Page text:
Published on January 3rd, 2011 | by Alicia0
The Dandy Warhols Rock San Francisco’s Regency Ballroom
The Dandy Warhols rocked out at San Francisco’s Regency Ballroom on December 11, 2010, in support of their album The Capitol Years 1995 – 2007, a best-of collection of the music they made while with Capitol Records (their 2008 album …Earth to The Dandy Warhols… was issued independently). The second-to-last show of their tour, the tour started in Europe in July and ends in their hometown of Portland. The band played like they have this concert thing down.
The show opened with the fantastically psychedelic “Nietzsche,” with the band mysteriously obscured in a haze of fog and dim stage lights, bringing out urge to do some drugs, man. To be sure, the smell of pot was present throughout the concert. The song, almost 6 minutes long, gave the audience a chance to study the band and the stage. Somewhat curiously, the band members were lined up evenly in a row, with the sexy and energetic Zia McCabe sporting a becoming metallic headband that caught the stage lights. McCabe frequently jumped up and down and danced to the music, injecting some much needed energy into the band members. No longer confined to the tambourine as in the Dandy’s early days, McCabe also plays keyboards and synthesizers. Next to her was drummer and backup vocalist Brent De Boer, who as far as I could observe did not interact with the crowd at any point in the show. Playing next to him was the tall and strapping lead singer Courtney Taylor-Taylor, followed by guitarist Peter Holmström, who seemed perfectly content to have his face hidden in the shadows of his captain’s hat for the show’s entirety.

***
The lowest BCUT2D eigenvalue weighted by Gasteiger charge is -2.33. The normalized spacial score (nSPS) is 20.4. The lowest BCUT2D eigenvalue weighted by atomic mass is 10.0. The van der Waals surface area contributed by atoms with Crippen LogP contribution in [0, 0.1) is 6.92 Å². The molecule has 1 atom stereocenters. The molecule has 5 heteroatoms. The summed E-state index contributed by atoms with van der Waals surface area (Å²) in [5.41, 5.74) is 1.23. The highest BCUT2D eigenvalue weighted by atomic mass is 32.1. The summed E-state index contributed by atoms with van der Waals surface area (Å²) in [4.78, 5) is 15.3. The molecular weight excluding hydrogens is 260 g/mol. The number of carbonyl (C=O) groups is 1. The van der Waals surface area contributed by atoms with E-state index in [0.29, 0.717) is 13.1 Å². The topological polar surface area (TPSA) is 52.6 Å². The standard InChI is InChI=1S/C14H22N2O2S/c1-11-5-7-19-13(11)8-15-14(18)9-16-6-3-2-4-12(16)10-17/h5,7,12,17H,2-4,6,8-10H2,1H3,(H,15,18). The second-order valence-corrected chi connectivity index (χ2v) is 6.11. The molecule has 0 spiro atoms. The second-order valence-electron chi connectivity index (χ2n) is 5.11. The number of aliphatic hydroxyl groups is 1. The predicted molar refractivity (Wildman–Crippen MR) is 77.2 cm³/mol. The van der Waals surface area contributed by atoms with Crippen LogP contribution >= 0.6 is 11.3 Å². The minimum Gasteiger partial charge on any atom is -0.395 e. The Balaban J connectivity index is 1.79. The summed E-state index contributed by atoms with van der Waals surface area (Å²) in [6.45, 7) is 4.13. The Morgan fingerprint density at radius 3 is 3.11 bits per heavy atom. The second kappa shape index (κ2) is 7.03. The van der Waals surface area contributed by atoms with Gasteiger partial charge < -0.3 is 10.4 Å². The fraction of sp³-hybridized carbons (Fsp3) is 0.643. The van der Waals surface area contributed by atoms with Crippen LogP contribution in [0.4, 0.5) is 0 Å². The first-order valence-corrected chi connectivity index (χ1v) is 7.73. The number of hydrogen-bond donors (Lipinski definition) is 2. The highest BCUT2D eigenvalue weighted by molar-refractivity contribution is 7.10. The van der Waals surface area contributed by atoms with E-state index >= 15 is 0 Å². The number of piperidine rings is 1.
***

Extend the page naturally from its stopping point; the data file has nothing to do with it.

The Dandy Warhols had a great stage, with Chinese lanterns of various sizes hanging from the ceiling at various lengths delivering the light show, alternately lighting up as appropriate to compliment the songs. The spotlight was typically centered on Taylor-Taylor. A huge Dandy Warhols tapestry provided the backdrop.
With “Nietzsche” receiving a hearty round of cheers and applause from the crowd, the band switched gears to play two of their hits, “We Used to Be Friends” and “Not If You Were The Last Junkie On Earth,” rousing the crowd after the dreamy opening number. That pretty much summed up the concert’s formula: The Dandys playing their catchy, upbeat tunes, interspersed with their far more stirring and affective psychedelic tracks, such a mesmerizing performance of “(You Come In) Burned,” which Taylor-Taylor knocked out of the park with his vocal-accompanying stand-up drum playing. Sure, after a while a lot of their upbeat songs started sounding the same with slight variations, but they’ve found a good formula, dammit.
About halfway through the show, Taylor-Taylor gave a shout out to San Francisco resident Joel Gion, tambourine player for the Brian Jonestown Massacre, inviting him to join them on stage to play their next number. After the infamous falling out between The Dandy Warhols and Brian Jonestown Massacre, chronicled in the documentary “Dig!,” Gion has remained friendly with the Dandys. With no movement from the crowd, Taylor-Taylor expressed his disappointment in Gion’s absence and the show went on.
The show not sold out, the crowd largely consisted of hardcore Dandy fans. What concert is complete without the biggest fan of all, sporting a tie-dyed shirt and fro of curls, who sang along to every song and enthusiastically waved his arms and gestured with his hands to the air, in sync with the music. Some fans just couldn’t help but giggle at his unabashed excitement. At one point the uber fan yelled, “We love you!,” when Courtney-Courtney paused while talking to the crowd, which garnered some loud cheers from the crowd.
One of the band’s last songs was the Christmas classic “Little Drummer Boy,” complete with accompanying green and red stage lights, which had a questionable coolness factor. McCabe explained it is a Dandy tradition to play the song at Christmastime, so I guess that’s okay.
While the band may have been a bit low energy, with the exception of McCabe (who, incidentally, had her fair share of male admirers longingly shouting out her name throughout the show), the Dandys played a nonstop two-hour show of their best songs through the years, punctuated with some funny commentary from Taylor-Taylor and McCabe. For $27 at the door, not a bad deal at all. Just don’t expect an encore; the Dandy Warhols don’t have time for that.